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Hancock's Half Hour: Series 6 by Ray Galton & Alan Simpson
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Hancock's Half Hour: Series 6

19 episodes of the classic BBC Radio comedy series

$13.33

Length 9 hours 35 minutes
Language English
Narrators Full Cast, Sid James & Tony Hancock

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The complete final series of the groundbreaking BBC Radio comedy starring Tony Hancock – plus five bonus episodes.

Created by Ray Galton and Alan Simpson in 1954, Hancock’s Half Hour was the radio vehicle that made Tony Hancock a household name. Each week listeners would be admitted to the sometimes fantastical, sometimes mundane life of 'the lad ‘imself'. Aided and abetted by Sid James, Bill Kerr Kenneth Williams and Hattie Jacques, Hancock would enter into the spirit of each episode with characteristic dolefulness.

This volume contains all 14 shows from the sixth radio series, collected together for the first time, including previously unpublished restored versions of The Waxwork, The Fête and The Poetry Society. Also included is the 1958 Christmas Special episode and four re-recordings made for the BBC Transcription Service. Among these hilarious Half Hours, Hancock enters an eating competition; sets out to save a local landmark; becomes the director of Sid's guided tours company and enjoys an evening of abstract verse with his avant-garde friends.

The episodes are: Bill and Father Christmas (1958 Christmas Special); The 13th of the Month (Transcription Services Episode One); The New Secretary (Transcription Services Episode Two); The Ballet Visit (Transcription Services Episode Three); The Election Candidate (Transcription Services Episode Four); The Smugglers; The Childhood Sweetheart; The Last Bus Home; The Picnic; The Gourmet; The Elopement; Fred's Pie Stall; The Waxwork; Sid's Mystery Tours; The Fête; The Poetry Society; Hancock in Hospital; The Christmas Club and The Impersonator. Duration: 9 hours 30 mins approx.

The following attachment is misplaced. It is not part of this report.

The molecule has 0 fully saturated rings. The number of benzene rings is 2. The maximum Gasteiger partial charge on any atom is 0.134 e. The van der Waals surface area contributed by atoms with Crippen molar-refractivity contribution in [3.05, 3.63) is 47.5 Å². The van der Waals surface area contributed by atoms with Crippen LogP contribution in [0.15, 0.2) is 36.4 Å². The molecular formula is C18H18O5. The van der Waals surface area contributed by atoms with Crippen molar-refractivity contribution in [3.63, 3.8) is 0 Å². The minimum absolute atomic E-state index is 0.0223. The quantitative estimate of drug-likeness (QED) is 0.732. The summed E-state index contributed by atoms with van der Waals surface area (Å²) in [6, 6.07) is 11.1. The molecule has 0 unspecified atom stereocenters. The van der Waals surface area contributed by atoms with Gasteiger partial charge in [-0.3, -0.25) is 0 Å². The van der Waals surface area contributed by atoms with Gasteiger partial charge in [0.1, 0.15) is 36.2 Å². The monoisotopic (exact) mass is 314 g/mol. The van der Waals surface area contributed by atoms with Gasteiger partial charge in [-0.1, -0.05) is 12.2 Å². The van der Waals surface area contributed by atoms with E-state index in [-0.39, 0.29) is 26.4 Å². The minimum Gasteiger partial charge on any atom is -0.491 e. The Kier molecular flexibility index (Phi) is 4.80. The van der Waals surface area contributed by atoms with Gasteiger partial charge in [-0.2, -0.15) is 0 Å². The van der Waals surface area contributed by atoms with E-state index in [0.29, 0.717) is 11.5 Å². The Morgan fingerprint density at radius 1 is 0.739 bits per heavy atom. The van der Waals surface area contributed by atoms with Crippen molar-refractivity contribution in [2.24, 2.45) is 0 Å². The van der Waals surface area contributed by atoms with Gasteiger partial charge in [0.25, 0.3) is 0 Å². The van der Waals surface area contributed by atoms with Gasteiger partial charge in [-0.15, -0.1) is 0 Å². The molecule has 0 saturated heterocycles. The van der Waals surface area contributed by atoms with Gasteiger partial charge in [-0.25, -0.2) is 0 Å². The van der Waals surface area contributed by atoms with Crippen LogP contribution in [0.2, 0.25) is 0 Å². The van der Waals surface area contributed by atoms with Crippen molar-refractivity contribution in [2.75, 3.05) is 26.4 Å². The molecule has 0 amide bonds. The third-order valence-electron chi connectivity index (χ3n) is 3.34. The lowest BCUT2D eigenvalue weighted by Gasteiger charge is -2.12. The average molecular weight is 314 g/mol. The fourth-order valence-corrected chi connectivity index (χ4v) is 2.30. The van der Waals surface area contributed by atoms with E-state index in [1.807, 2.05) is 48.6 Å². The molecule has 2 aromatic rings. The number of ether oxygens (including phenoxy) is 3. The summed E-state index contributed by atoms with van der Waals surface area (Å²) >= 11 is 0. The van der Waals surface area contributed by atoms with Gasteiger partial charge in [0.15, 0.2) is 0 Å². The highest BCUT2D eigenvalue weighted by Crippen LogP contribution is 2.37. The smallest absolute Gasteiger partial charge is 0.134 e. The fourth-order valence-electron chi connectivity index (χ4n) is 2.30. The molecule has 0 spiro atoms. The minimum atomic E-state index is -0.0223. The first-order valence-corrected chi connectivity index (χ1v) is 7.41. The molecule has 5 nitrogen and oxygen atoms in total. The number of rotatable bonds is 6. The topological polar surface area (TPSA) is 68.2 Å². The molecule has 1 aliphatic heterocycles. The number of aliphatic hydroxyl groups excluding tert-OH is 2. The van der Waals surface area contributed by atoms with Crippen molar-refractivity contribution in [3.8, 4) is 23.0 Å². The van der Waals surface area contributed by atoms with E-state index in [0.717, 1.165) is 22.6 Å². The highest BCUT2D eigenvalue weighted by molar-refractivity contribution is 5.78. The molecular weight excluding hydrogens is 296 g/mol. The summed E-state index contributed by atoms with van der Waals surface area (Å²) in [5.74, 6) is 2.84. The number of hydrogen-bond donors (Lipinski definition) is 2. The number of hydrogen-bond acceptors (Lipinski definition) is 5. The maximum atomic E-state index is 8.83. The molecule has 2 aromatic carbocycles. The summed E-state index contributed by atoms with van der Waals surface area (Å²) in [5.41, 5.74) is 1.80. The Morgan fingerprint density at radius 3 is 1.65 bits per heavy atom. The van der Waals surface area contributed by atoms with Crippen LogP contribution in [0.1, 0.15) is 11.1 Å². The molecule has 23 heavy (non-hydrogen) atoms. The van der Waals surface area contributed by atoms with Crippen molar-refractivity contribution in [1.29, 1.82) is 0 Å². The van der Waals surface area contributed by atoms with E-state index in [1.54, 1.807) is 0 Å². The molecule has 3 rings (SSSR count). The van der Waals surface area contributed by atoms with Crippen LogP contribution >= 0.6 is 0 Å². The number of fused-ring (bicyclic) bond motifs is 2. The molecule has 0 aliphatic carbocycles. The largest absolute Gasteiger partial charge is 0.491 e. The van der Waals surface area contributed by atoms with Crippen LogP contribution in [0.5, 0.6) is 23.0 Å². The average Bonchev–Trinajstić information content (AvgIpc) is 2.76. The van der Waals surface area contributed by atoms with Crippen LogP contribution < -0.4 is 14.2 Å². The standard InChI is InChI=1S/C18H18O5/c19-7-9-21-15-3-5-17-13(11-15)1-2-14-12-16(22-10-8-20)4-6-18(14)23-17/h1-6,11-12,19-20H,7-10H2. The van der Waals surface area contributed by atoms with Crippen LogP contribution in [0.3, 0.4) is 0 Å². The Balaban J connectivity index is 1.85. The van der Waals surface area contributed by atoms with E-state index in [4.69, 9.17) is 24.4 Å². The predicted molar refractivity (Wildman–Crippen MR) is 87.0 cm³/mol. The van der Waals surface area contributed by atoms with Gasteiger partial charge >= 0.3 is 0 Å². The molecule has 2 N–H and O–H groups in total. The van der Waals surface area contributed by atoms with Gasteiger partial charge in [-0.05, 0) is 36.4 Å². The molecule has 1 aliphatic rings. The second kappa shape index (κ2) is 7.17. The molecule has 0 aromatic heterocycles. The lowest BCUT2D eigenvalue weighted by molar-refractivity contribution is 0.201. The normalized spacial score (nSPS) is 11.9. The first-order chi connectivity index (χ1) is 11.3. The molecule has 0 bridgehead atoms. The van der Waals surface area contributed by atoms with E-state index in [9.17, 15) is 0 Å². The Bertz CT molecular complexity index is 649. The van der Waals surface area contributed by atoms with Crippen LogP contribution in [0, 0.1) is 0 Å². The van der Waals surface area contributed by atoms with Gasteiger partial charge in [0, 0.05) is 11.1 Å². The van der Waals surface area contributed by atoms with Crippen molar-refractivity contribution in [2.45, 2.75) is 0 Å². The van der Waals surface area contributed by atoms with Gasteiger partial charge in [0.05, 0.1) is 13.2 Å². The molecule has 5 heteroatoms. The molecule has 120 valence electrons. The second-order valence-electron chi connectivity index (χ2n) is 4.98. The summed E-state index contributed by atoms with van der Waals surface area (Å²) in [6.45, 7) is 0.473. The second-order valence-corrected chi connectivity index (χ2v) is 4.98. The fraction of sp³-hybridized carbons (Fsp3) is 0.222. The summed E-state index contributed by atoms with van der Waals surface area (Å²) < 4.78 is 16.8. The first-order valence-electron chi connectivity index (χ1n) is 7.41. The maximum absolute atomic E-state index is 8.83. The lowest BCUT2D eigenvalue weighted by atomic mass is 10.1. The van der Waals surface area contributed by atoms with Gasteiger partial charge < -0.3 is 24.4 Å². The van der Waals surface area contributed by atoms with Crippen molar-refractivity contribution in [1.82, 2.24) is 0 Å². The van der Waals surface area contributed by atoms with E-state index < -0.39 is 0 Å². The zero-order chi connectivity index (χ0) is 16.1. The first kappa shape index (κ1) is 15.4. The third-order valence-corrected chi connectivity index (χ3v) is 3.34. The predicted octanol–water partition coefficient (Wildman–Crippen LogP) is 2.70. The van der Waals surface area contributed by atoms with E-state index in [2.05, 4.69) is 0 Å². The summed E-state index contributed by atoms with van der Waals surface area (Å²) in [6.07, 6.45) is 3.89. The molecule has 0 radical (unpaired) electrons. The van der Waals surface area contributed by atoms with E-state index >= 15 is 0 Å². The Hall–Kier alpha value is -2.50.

Ray Galton (Author)
Ray Galton and Alan Simpson met in a sanatorium in Surrey, where they were both being treated for TB. Ray Galton remembers noticing the six-foot-four Simpson and thinking he looked surprisingly large - ‘you expect everyone in a sanatorium to be thin and weedy, and he was the biggest guy I’d ever seen’. During two years in the same ward, they listened to comedy shows together and also wrote a series of their own, creating a radio room in a linen cupboard.

Having left the sanatorium within a few months of each other, they decided to get a professional opinion of their work and sent a sketch they had written called The Pirate Sketch to the BBC. They were asked to go in for an interview, and soon found themselves writing for the sketch show Happy Go Lucky. Over the next two years they continued to write sketches for a number of big names, before coming up with the idea for Hancock’s Half Hour. Although the BBC took some persuading, eventually the show was scheduled, initially for radio but later as a television series. A phenomenally successful ten years later, Galton and Simpson were themselves very well known names.

After Hancock’s Half Hour they wrote Comedy Playhouse for the BBC, out of which came their second huge television and radio hit, Steptoe & Son. In 1977 they wrote The Galton & Simpson Playhouse, produced by Yorkshire Television for ITV.

Ray Galton (Author)
Ray Galton and Alan Simpson met in a sanatorium in Surrey, where they were both being treated for TB. Ray Galton remembers noticing the six-foot-four Simpson and thinking he looked surprisingly large - ‘you expect everyone in a sanatorium to be thin and weedy, and he was the biggest guy I’d ever seen’. During two years in the same ward, they listened to comedy shows together and also wrote a series of their own, creating a radio room in a linen cupboard.

Having left the sanatorium within a few months of each other, they decided to get a professional opinion of their work and sent a sketch they had written called The Pirate Sketch to the BBC. They were asked to go in for an interview, and soon found themselves writing for the sketch show Happy Go Lucky. Over the next two years they continued to write sketches for a number of big names, before coming up with the idea for Hancock’s Half Hour. Although the BBC took some persuading, eventually the show was scheduled, initially for radio but later as a television series. A phenomenally successful ten years later, Galton and Simpson were themselves very well known names.

After Hancock’s Half Hour they wrote Comedy Playhouse for the BBC, out of which came their second huge television and radio hit, Steptoe & Son. In 1977 they wrote The Galton & Simpson Playhouse, produced by Yorkshire Television for ITV.

Buy one get one free

This month only!

Become a member and shop our members-only, 10th anniversary buy-one-get-one sale in support of local bookstores.

Get started
Celebrate our 10th Anniversary with giveaways, merch, and more! Learn more